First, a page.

CEO's solution for housing crisis

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CEO's solution for housing crisis

A solution to the country’s severe housing shortage is to build more multifamily homes instead of expensive single-family units that serve only to exacerbate the crisis, the head of a leading real estate finance firm has said.

John Beacham (pictured), the CEO and founder of New Jersey-based Toorak Capital Partners, an investment company specializing in bridge lending, has railed against the single-family model preferred by US builders and town planners, saying they are more expensive to build, have a greater environmental impact and exacerbate commuting times.

Speaking to MPA, he said: “As a country we focus a lot on this idea of the single-family home, which is a very American concept.

“But the reality is that these homes are exacerbating commuting times - the environmental impact of having to drive long distances is not great – and they are also more expensive than multifamily properties. The focus on the single-family model has caused a lot of these issues.”

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Founded in 2016, Toorak acquires and manages loans directly from private lenders across the US and the UK – “a private version of Freddie Mac and Fannie Mae,” according to Beacham.

About 25% of Toorak’s business volume is multifamily, including ground up and rehab loans - a sector that is booming, according to the company.

But it’s the issue of affordable homes and the lack of inventory that is uppermost on Beacham’s mind, having recently decided to incorporate affordable and social initiatives into the company’s portfolio.

He said: “We as a country have massively under invested in our real estate for many years and we’re not building new housing at nearly the rate we need to create homes for people living in our country.”

According to the National Association of Realtors (NAR), there is a shortage of up to 6.8 million new and resale homes in the US.

Although the National Association of Home Builders’ (NAHB’s) figure of one million units is a more modest estimate, experts agree there is no quick solution to the problem.

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The latest figures released this week by the Census Bureau show that new home starts fell by 0.7% from September’s revised estimate of 1.53 million units to a seasonally adjusted annual rate of 1.52 million last month, which was below expectations.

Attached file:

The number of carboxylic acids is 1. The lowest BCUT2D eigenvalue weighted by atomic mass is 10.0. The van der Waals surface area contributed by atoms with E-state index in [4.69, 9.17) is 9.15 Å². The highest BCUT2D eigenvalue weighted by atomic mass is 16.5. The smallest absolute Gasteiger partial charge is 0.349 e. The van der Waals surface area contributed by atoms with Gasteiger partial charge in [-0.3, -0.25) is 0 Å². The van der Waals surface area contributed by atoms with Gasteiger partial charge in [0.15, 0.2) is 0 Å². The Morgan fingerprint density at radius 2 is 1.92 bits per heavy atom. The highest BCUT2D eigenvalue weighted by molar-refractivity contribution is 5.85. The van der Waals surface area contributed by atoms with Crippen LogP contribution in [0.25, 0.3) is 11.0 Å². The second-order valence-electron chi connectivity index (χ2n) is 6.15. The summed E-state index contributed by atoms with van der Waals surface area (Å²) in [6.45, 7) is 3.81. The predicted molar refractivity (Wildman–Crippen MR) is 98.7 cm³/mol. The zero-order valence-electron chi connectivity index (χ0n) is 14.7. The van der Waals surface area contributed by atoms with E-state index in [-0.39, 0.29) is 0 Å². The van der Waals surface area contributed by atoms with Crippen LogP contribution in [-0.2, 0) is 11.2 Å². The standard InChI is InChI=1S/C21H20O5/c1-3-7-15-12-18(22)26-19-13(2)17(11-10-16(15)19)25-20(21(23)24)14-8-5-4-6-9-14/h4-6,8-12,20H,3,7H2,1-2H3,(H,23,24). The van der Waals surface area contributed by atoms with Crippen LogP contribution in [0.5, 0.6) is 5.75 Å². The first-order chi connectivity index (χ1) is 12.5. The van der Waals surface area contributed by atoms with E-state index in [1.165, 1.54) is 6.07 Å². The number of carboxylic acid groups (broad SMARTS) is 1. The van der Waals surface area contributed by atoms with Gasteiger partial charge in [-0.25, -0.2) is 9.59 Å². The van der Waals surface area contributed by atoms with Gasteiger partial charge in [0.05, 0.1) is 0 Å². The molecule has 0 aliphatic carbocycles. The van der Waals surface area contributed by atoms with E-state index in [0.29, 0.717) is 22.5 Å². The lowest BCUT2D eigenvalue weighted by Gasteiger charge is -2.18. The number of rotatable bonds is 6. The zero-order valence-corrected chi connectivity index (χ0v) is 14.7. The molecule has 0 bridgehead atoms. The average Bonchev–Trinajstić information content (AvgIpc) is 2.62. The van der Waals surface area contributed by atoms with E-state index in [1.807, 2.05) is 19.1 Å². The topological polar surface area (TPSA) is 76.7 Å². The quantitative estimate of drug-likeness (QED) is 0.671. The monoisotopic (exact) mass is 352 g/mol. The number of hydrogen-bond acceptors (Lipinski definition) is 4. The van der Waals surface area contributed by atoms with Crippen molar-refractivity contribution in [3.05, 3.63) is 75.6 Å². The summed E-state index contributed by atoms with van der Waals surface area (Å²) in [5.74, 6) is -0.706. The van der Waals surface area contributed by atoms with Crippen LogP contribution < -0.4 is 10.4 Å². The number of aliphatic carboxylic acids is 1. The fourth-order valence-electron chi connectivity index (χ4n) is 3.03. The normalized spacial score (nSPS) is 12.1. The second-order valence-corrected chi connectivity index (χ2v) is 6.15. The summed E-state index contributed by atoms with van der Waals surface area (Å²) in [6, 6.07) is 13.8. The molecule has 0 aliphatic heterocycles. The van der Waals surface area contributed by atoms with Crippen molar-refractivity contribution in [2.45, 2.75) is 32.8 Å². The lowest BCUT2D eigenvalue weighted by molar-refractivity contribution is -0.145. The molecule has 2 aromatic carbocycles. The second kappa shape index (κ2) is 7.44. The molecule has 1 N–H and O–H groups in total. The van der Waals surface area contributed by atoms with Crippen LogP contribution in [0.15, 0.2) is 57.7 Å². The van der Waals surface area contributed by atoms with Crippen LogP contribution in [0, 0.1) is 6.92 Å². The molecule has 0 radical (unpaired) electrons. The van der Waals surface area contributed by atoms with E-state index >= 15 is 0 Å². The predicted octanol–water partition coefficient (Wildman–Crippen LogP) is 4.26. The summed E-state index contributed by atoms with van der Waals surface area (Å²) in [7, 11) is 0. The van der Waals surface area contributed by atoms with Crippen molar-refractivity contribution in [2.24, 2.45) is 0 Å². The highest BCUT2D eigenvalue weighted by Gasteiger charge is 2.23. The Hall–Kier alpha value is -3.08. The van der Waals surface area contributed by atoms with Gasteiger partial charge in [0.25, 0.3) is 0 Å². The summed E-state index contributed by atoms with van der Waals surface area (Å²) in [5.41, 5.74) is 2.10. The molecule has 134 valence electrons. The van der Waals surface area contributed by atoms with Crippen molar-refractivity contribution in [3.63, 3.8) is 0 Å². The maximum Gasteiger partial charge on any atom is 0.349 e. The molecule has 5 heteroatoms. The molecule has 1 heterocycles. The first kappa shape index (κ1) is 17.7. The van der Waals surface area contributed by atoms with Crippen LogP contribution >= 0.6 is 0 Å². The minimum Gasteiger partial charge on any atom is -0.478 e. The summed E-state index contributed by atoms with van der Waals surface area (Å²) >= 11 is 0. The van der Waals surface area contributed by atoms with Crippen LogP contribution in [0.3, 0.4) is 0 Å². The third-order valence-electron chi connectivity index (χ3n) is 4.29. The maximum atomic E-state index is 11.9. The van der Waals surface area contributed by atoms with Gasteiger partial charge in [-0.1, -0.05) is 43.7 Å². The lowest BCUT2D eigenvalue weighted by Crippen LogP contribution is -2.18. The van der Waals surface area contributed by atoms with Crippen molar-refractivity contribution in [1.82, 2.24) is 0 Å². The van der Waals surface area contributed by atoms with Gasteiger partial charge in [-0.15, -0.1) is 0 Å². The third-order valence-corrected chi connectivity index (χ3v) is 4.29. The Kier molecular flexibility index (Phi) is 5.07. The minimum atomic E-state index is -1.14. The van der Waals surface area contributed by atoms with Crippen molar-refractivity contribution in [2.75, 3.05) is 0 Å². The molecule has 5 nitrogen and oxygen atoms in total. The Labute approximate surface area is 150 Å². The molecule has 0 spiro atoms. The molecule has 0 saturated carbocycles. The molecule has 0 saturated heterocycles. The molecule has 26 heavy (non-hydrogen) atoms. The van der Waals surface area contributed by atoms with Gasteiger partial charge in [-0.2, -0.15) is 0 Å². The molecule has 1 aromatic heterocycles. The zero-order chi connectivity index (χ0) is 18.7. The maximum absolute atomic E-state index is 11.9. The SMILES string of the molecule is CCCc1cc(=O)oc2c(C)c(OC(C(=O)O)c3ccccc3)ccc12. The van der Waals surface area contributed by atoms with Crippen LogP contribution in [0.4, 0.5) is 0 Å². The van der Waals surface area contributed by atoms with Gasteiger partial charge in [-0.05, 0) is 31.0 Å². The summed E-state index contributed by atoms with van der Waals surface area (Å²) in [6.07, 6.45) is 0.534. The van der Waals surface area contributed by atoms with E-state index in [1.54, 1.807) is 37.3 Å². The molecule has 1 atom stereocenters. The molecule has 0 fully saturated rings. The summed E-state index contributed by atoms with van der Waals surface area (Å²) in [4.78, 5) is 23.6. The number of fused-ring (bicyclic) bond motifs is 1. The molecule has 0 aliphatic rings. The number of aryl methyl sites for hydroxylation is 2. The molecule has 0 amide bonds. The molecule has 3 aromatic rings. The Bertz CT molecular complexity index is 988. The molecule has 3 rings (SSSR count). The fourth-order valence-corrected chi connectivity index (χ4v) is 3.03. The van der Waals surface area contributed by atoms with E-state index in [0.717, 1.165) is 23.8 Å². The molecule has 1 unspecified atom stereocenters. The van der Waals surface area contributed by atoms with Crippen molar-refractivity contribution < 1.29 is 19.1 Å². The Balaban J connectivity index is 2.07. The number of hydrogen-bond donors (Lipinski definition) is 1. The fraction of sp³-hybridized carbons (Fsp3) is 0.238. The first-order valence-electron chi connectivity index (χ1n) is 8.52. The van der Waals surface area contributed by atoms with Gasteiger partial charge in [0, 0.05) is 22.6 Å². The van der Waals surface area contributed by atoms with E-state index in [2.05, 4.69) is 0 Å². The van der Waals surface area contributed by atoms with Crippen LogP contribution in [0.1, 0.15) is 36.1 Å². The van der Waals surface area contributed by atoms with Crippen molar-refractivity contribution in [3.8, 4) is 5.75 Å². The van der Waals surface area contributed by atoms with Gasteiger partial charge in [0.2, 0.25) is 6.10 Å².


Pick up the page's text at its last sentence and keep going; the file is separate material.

Single-family housing starts fell by a lot more - 3.9% to 1.04 million – the lowest rate since August 2020.

Beacham added: “There’s a supply-demand imbalance, and we have been under-building housing for a long time. We have population growth that continues…but you don’t have any more housing units.”

His response to the crisis was clear: “We’ve got to make more units, and the only way I know to do that really is to do multifamily.”

In line with other industry experts (including the NAHB’s VP for housing policy, Dr Robert Dietz) Beacham pointed the finger of blame for the slow pace of multifamily construction partly on the country’s zoning laws.

“I live in New Jersey and to get multifamily building built in my town requires the approval of zoning board town committees and school boards, all of which are really set up to keep the status quo,” he said.

By contrast, he cited the state of California, which recently took over many of the planning rules to increase house building and supply, as the way to go, saying that Accessory Dwelling Units (ADUs) - usually garages, basements or guest cottages built on or adjacent to the main structure - could also help create more affordable housing options.

“California basically said that if you have a property that looks like this, you have the ability to go build another property on the property. The state will basically override the local town rules, and I think that’s a model that they should apply to every single state in this country,” he said.

Beacham highlighted Toorak’s efforts at funding ground-up multifamily building projects, adding that it would also have a positive knock-on effect on the community.

He said: “This is getting at the core of the issue by creating more density and more housing closer to where people want to work, play and socialize.”

The demolition or renovation of older homes was also a way to address the problem, he added.

“There’s a huge need to take older out of date housing stock, especially multifamily housing stock and renovate those units and put them back into operation,” he said.

“There are many properties around the country that are not habitable, aren’t in great condition and haven’t been maintained for a long period of time. Private capital can come in and take those units, bring them up to standard, and then put them back on the market.”